Monday, September 30, 2013
"BREAKING BAD" Finale and Greek Tragedy: A thank you to Vince Gilligan
BELOW IS MY PERSONAL ANALYSIS TO BREAKING BAD'S SEASON FINALE. IT CONTAINS CRUCIAL PLOT POINTS (SPOILERS). IF YOU HAVEN'T SEEN THE FINAL EPISODE YET, DO NOT READ THIS POST. I DON'T WANT TO RUIN SOMETHING I CONSIDER TO BE ONE OF THE MOST BRILLIANT PIECES OF TELEVISION DENOUEMENT I'VE EVER SEEN. (BY THE WAY, I POSTED THIS ON IMDB THIS MORNING, BUT WANTED TO SHARE IT HERE, TOO.)
YOU'VE BEEN WARNED.
I suppose the mark of any great work of art is that it is divisive, though I must confess I was surprised to see so many people dissatisfied with "Felina". I personally believe it to be a most stunning and fitting denouement to a series that truly deserves comparisons to a Greek Tragedy.
Part of the issue that seems to be sticking in a lot viewers' respective craws is that the series finale was "predictable". "Lydia and the ricin", "Walt going after Jack and the gang", are two big points people are making as arguments. But I ask these people: the foreshadowing with the gun made it clear long ago that Walt was going after somebody, and really, by this point, who else would he be going after with that kind of firepower? And Lydia and her tea has also been foreshadowed abundantly. Now, I think most fans must confess that Vince and all of the other writers on "Breaking Bad" are pretty clever, right? So isn't it logical to assume that perhaps they wanted us (the viewers) to know, or at least strongly anticipate these two plot points?
Here's the deal: "Breaking Bad" has been about a man backing himself into corners and finding a way out for five seasons. The writers have provided more amazing solutions than I could have ever dreamed of. However, the reason "Ozymandias" was so satisfying, at least to me, was to finally see the tragic hero with no other corners, no other solutions. He had to run.
After "Ozymandias", in true Greek Tragedy fashion, there was nothing left but denouement and catharsis. And "Felina" provided this. Big time.
In a sense, because "Breaking Bad" has such a loyal, rabid following (I am part of that--- in fact, this is the first time I have ever posted on a message board)--- this final season and all of its secrecy has led to a kind of achieved mythology of its own. We have been guessing about this last episode ("Will Jesse die?", "Will Jesse Kill Walt", and a million other things), and, of course, we all perhaps believed that this was going to be one more corner and one more clever solution we didn't see coming.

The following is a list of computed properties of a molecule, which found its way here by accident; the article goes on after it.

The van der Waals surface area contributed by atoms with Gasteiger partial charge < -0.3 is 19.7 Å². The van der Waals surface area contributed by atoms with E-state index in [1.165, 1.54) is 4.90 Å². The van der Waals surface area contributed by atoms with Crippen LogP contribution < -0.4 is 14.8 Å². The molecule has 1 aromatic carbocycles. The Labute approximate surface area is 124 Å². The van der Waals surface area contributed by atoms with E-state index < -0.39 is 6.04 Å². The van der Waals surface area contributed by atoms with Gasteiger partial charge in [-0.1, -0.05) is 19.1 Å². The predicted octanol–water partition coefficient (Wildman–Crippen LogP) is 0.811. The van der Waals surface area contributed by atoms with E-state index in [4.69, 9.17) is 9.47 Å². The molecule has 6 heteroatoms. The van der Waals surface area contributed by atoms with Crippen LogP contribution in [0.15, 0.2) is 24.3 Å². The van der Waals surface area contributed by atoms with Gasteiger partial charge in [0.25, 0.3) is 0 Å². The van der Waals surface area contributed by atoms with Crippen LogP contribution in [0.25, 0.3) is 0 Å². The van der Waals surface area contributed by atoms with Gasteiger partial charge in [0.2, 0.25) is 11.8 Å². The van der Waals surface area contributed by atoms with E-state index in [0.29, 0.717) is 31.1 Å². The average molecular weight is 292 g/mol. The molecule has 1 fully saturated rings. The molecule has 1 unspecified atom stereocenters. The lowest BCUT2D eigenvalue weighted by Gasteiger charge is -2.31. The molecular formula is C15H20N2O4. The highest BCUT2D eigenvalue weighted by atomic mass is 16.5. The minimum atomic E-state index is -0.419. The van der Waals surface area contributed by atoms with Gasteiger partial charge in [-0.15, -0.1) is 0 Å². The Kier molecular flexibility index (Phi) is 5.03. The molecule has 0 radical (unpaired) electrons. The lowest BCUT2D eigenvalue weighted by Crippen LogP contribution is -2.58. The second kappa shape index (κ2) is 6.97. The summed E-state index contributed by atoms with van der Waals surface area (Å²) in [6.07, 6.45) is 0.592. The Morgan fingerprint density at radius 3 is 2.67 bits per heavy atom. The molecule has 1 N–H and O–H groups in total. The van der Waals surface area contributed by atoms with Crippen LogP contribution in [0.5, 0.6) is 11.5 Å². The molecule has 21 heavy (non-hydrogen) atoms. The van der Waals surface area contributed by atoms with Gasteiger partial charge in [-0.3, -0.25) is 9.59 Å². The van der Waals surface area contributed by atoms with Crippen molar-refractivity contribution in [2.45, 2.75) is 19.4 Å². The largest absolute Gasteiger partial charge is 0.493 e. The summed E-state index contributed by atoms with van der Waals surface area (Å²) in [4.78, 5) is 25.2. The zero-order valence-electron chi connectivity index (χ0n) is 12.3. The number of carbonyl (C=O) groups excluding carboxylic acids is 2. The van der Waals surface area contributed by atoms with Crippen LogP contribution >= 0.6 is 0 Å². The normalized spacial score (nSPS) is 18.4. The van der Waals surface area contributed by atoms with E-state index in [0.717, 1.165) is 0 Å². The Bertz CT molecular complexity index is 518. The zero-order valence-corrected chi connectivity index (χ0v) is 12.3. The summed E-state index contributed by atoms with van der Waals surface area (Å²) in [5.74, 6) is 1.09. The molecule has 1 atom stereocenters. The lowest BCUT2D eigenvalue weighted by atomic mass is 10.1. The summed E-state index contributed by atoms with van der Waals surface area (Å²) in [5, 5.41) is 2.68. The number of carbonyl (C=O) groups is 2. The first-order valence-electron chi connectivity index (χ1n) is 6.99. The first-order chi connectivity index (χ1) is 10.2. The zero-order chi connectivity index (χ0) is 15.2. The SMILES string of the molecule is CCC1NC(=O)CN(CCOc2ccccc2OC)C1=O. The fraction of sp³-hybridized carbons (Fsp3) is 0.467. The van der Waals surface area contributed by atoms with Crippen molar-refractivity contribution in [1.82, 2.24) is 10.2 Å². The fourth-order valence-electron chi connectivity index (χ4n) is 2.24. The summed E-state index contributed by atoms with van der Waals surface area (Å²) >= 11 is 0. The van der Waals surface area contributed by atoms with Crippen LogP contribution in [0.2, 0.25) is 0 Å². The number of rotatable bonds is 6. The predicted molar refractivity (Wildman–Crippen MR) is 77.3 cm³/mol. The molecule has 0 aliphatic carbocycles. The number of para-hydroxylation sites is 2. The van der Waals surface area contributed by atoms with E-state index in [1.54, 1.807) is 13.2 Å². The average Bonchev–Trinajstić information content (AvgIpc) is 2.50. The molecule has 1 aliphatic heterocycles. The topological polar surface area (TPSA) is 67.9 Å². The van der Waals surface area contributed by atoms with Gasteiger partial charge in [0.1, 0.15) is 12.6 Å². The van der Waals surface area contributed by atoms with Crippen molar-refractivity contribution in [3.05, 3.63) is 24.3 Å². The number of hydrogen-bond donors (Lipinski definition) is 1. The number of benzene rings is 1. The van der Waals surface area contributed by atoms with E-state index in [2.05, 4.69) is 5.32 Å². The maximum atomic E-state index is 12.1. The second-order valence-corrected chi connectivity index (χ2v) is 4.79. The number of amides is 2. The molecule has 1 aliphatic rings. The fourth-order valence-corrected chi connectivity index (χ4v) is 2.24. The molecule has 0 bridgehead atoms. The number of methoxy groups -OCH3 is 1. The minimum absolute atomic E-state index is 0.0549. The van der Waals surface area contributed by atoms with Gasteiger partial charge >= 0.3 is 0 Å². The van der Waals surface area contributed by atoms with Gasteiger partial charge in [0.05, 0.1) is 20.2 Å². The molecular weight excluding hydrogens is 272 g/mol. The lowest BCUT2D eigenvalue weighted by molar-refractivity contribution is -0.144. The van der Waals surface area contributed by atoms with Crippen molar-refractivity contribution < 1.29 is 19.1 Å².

But that's not the point to tragedy. In Ancient Greece, the audience knew how the story ended, but they still went there for the catharsis, to see things tie up. To finish the journey.
And, besides, I don't think people are giving Mr. Gilligan and co. enough credit. There were still surprises, even if, as some people claim, they called how Walt was going to use Gretchen and Elliot (which I personally didn't). I was surprised when Walt admitted that he liked it, that he did it for himself (a tragic hero admitting his tragic flaw). But I think, perhaps the greatest surprise for me was that this finale didn't involve Heisenberg tying up loose ends and taking care of business. It amazed me that Walt came back as Walt. And, no, I don't think that makes Walt any more sympathetic, but merely reminds you of his humanity. He did not come back to be the kingpin, or the badass... he came back to end things on his terms.
And, to die, of course.
This episode, while riveting, was not designed to be "shocking" in the way others have been. Haven't we had enough "shocking" from this show? What is so brilliant about "Felina" is that it is about the inevitability of a person's actions, and following that inevitability. Mr. Gilligan gave us a series where the questions were answered... he didn't skimp, he didn't cheat. He delivered a Greek Tragedy, and a final image so haunting of our morally bankrupt tragic hero dying in the arms of his "Felina" so to speak. In the embrace of the only place he ever felt significant.
So, from me, Mr. Gilligan, I simply say thank you.